The great financial rape

Tyler Durden shows how the banks used the housing bubble to rob the middle class of half their wealth:

The Great Middle Class between those in poverty and the top 20%–56 million households– owns about $2.7 trillion in financial wealth, and the millions with mortgages own an additional $1 trillion in home equity. That comes to $3.7 trillion, or about 6.5% of the total household net worth.

Consumer durables–all the autos, washing machines, jet-skis, etc.–are worth about $2.2 trillion ($4.6 T = $2.4 T in consumer debt). Add the durables and the other wealth, and the Great Mortgaged Middle Class holds about 10% of the total household wealth ($5.9 trillion).

Before the housing bubble, households owed about $5 trillion in mortgages. The housing bubble came along, introducing the fantasy of home-as-ATM-cash-withdrawal-machine, and mortgages ballooned to over $10 trillion.

Back at the top of the bubble, the middle class had $6 trillion more assets on the books. Considering the Mortgaged Middle Class now owns about $6 trillion in net assets, then the bursting of the housing bubble caused their net worth to drop by 50%.

With regards to the importance of real estate and debt, note that household and nonprofit real estate is now worth $18.2 trillion despite its $6.8 trillion decline since 2006. This is non-trivial, given that real estate is still nearly twice the current $8.9 trillion of the M2 money supply. What I find particularly interesting is that mortgage debt and consumer credit are both nearly flat; this indicates that the Fed has successfully resisted the debt-deleveraging thus far while being unable to prop up the prices of certain asset classes.

This is further indication that what we are presently seeing in the equity and commodity markets is a speculative spike driven by liquidity rather than true monetary inflation. The silver market, in particular, has gone nearly vertical, which in most situations would indicate that there should be some further buying opportunities in the relatively near future. Alternatively, if the rising commodity prices are indicative of hyperinflation, we’ll see real estate prices start rising soon and silver could go to 400.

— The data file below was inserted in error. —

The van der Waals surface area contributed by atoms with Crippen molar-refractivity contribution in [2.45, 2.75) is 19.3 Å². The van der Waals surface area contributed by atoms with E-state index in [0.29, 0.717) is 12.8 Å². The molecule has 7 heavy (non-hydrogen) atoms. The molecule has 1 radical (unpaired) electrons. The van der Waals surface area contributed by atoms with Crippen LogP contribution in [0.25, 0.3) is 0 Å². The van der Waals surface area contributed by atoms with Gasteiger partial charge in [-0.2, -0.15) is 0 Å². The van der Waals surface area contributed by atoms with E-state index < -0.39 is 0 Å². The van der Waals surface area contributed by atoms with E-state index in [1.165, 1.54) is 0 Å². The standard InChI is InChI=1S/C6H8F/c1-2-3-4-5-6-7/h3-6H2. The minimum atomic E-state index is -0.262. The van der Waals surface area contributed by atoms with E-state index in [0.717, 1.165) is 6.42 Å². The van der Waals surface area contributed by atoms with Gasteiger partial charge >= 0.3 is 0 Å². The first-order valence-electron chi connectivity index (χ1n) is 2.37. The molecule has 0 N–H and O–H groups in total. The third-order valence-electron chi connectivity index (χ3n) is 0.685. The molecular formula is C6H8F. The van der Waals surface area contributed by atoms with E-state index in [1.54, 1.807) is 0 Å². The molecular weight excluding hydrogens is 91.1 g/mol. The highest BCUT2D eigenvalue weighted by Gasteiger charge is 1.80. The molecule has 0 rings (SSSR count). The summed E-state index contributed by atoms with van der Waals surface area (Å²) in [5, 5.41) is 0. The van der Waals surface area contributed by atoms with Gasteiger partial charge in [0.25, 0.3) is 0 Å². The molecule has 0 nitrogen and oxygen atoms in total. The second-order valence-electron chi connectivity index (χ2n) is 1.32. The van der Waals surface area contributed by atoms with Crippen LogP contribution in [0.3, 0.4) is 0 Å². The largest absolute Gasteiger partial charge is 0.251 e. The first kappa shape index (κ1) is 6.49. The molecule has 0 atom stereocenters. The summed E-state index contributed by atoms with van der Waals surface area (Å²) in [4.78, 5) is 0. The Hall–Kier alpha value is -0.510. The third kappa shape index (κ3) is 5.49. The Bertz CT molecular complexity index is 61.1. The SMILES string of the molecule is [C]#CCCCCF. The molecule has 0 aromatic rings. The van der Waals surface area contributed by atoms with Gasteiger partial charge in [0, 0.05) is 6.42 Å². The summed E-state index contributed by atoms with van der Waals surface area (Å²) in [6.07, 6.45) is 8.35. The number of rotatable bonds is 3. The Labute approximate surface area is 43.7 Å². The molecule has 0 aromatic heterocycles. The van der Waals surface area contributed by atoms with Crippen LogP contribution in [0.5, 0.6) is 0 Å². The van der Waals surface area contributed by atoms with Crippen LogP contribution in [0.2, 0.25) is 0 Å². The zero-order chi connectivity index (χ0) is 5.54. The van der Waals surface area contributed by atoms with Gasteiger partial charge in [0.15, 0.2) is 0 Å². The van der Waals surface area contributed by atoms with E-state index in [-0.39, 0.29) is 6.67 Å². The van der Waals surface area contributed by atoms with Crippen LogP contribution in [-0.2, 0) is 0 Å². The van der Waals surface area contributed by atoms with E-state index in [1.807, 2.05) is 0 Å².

I think, however, that we’re more likely to see prices start collapsing when QE2 comes to an end. For all that the rising prices look superficially impressive, they’re actually quite moderate in comparison with the $5 trillion in global liquidity pumping. No doubt there will be calls for QE3, but given the increasingly obvious failures of the first two quantitative easings and the attention that is being given to the debt, I doubt the Fed will be in much of a position to try it.

Anyhow, the two most interesting signals now appear to be housing prices and silver. Right now, these markets are moving in opposite directions and its as foolish to ignore one as the other. Sooner or later, one of them is going to reach an inflection point and reverse direction and that should provide us with a better idea of whether Federal Reserve pumping has been disguising the deflation or various factors unique to the housing market has been mitigating the effects of inflation in the real estate market.